Farming is fun; it’s creative; it’s hard and without a doubt it’s “dirty” work. As Mark and Kristin Kimball explain it, though, it becomes an appealing and infectious way of life.
Mark Kimball was in perpetual motion physically and verbally, maintaining a constant banter with Kristin, and for two hours entertaining an audience of about 200 people who attended their lecture at Hamilton College on March 10.
The tall, rambunctious, Peter Pan-boyish farmer and his petite, quiet, practical-minded wife provided an insider’s view of life on their Essex farm in northeastern New York as detailed in Kristin’s 2010 book, “The Dirty Life.”
The theme of their talk was how they maintain food ethics and sustainable agriculture on a 600-acre farm in northeastern New York State and cater to more than 200 subscribers. The couple said their goal is to produce a farm “that’s better tomorrow than today.”
Right off the bat, Mark invited the audience to ask questions on one of three topics: carrots, butter, beef (with an exclamation point)! He directed the audience to shout out the words in unison, like a choir, by pointing to hand-drawn cartoons on the blackboard as they discussed each topic in detail.
He addressed such problematic and ethical issues as genetic engineering; organic farming, weed control and the lack of herbicides; crop rotation; water usage (their farm has clay soil and an overabundance of water); the ratio of energy input (crop and dairy production) vs. energy output (tractors, trucks and transportation); animal rights (including singling out male calves for veal); climate change; solar power, and providing a few jobs to their neighbors in an economically-depressed region.
As the program got underway, two of their friends, Matt Volz and Gillian Goldberg from Greyrock Farm in Cazenovia, surprised the crowd by bringing in their own Brown Swiss bull calf on a harness for show and tell.
That prompted Mark and Kristin to discuss their dairy, beef, vegetable, everything-under-the sun (and solar panels) operation they founded in 2003. Essex Farm is located two hours north of Albany on the New York-Vermont border, a mile from Lake Champlain.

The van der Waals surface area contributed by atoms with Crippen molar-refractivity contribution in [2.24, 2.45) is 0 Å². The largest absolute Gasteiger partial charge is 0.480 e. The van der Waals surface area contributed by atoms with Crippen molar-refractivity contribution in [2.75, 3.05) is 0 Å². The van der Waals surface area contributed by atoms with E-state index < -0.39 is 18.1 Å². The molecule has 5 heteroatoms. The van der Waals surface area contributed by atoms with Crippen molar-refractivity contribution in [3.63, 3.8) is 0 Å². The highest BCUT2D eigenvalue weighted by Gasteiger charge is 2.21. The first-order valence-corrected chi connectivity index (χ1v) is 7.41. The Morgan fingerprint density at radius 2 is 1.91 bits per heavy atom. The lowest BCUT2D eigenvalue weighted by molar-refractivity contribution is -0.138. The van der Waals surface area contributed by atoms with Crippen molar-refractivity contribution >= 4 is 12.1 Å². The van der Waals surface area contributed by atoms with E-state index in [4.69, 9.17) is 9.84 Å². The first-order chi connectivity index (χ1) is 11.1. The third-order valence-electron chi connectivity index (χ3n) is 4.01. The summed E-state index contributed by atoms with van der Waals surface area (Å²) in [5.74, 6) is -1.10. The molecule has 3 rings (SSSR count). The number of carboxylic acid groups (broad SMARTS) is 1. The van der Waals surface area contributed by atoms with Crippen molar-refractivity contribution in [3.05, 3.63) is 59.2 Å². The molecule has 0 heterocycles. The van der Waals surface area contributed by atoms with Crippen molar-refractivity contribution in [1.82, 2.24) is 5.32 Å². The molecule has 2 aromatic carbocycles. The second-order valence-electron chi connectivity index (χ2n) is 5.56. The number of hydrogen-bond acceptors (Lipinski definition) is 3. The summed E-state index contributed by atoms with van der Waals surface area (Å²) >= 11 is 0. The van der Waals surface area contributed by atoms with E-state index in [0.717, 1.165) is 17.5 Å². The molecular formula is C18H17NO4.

According to its webpage, Essex Farm offers a year-round, full diet, free choice membership. “We produce grass-fed beef, pastured pork, chicken, eggs, 50 different kinds of vegetables, milk, grains and flour, fruit, herbs, maple syrup and soap,” and sauerkraut for spring.
Some 250 members go to the farm on Fridays and take what they need for the week, in any quantity or combination. Members are encouraged to take extra produce during the growing season for freezing or canning, to supplement the produce from the root cellar during winter and early spring.
Kristin, 43, grew up in a “conservative” household (her father was an Air Force veteran) in Rome, NY, not far from Hamilton College. She graduated from Harvard University in 1994, moved to New York City and worked as a freelance travel writer for the New York Times.
She introduced Mark as “a second-generation hippie.” He grew up in New Paltz and graduated from Swarthmore College with a degree in agricultural science. “He has been farming for 19 years, and has traveled across the country and around the world in search of a truly sustainable, diversified farm,” their website noted. The couple has two young daughters, who were shown playing in the fields during a power point tour of the farm. “If I could glimpse into the future, my daughters and I are driving the team (of horses),” she said. The Kimball’s emphasize they farm with an environmental conscience and a dedication to animal welfare.
“Don’t let anyone tell you that farming vegetables is not a violent act,” said Kristin, reading aloud from her book. “It’s about plowing and breaking ground…” not to mention hard, physical labor, even with a limited use of machinery.
Mark observed there is a “life and death struggle” of everything on the farm, right down to the worms and microbes in the soil.
Kristin converted, literally overnight, from a vegetarian to eating meat. When she was working on her story for the Times and visited Matt at his Pennsylvania farm for the first time, she assisted with the chores and watched in amazement as he slaughtered a pig.
Many parts of the animal later went into a gourmet meal lovingly prepared by Mark. A day or two later, she began hunting deer with him on his property and learned to handle a gun.
In an interview following the lecture, she said she had no hesitation about eating meat once she saw “where the food comes from” and how the animals were raised and treated humanely. That’s the portrait of farming the Kimball’s present to the general public, too.
They admit they are troubled by their reliance, to some extent on tractors and fossil fuel, but they constantly weigh the needs of their members and consider the appetite of the world’s population (seven billion, and counting, Kristin said).
Essex Farm is now shipping produce to New York City, which Mark admitted helps their bottom line, but contributes to their carbon footprint.
“We see the farm as a gateway to raising questions,” he told the audience. “Pursue the life history of your food and start asking where your food comes from.”